More than 200 scholars, corrections workers, and social-justice experts from Canada and beyond came together for a fruitful exchange of ideas on harm reduction in the criminal-justice system at Saint Mary’s this past Thursday and Friday.
For the past eight years, the National Conference on Critical Perspectives: Criminology and Social Justice has been held in Ottawa, and focused on scholarly participants. This year marks the first in which the conference will begin visiting communities across Canada, and also the first in which it substantially moves outside the university’s walls to holistically address issues around crime and justice.
Besides scholars, professionals and employees within the Canadian corrections system, social-justice experts, and non-profit workers came together to discuss new ideas around harm reduction.
“The classic idea of harm reduction is around drug use,” says Diane Crocker, chair of Saint Mary’s Department of Criminology. “And that’s being addressed here, but we’re also expanding the scope to look at how the criminal-justice system at large can harm people, or even how larger social structures cause harm, and exploring how that can be recognized.”
Represented at the conference were universities in Canada, New Zealand, and the UK; criminal-justice experts from the Nova Scotia Department of Justice, and the Halifax Regional Police; representatives from First Nations across Canada; and several levels of government.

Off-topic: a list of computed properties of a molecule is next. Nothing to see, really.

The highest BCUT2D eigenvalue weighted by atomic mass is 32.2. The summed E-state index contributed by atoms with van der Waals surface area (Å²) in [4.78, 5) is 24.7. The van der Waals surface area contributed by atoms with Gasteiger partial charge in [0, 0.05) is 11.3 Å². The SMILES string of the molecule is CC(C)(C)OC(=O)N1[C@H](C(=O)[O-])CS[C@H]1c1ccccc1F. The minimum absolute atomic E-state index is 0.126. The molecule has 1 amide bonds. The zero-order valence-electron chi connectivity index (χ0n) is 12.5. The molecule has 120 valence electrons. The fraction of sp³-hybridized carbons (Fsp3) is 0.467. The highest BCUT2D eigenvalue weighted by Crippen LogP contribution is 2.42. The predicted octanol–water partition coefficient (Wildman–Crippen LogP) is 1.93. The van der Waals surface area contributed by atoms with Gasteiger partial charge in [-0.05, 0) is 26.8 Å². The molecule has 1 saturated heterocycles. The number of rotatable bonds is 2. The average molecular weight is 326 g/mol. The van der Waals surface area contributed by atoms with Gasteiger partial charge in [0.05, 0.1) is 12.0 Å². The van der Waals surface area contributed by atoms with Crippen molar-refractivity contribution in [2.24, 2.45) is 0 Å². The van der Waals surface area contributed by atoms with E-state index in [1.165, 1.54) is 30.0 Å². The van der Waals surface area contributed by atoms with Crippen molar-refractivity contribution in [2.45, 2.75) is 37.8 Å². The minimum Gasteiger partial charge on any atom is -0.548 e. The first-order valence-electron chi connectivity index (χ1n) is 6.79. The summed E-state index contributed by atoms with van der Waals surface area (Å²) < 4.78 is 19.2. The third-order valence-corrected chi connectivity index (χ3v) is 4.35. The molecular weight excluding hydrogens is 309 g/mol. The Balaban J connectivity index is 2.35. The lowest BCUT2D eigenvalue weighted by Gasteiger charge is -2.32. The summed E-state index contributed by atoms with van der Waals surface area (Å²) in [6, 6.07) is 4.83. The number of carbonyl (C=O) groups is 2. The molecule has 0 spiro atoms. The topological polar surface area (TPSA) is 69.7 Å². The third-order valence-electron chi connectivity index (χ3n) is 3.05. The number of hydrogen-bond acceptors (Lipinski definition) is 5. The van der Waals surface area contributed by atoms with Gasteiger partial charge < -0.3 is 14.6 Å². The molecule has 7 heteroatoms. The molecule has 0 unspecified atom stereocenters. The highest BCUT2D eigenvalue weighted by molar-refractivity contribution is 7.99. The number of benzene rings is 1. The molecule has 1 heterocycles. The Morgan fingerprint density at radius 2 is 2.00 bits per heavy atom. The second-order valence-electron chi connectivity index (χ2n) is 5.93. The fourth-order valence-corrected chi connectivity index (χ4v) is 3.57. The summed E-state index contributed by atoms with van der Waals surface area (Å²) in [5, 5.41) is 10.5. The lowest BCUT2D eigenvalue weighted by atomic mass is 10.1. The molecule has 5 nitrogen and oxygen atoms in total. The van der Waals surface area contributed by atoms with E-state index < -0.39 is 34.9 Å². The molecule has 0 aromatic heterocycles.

Government representatives included Karen Hudson, QC, Deputy Minister of Justice and Deputy Attorney General of Nova Scotia; Denise Perret, Deputy Minister of the Nova Scotia Department of Health and Wellness; Tracey Taweel, Deputy Minister of the Nova Scotia Department of Communities, Culture, and Heritage; Lynn Hartwell, Deputy Minister of the Nova Scotia Department of Community Services; and Karen Gatien, Associate Deputy Minister of the Nova Scotia Department of Education and Early Childhood Development.
Dr. Crocker hopes that the conference’s success will be replicated in coming years.
“We’ve set a high bar in terms of having an integrated conference of academics, community members, and criminal-justice professionals coming together to share ideas,” she says. “This has been an incredibly valuable two days.”
The conference was a joint effort between the newly formed Department of Criminology of Saint Mary’s University, and the Nova Scotia Criminal Justice Association.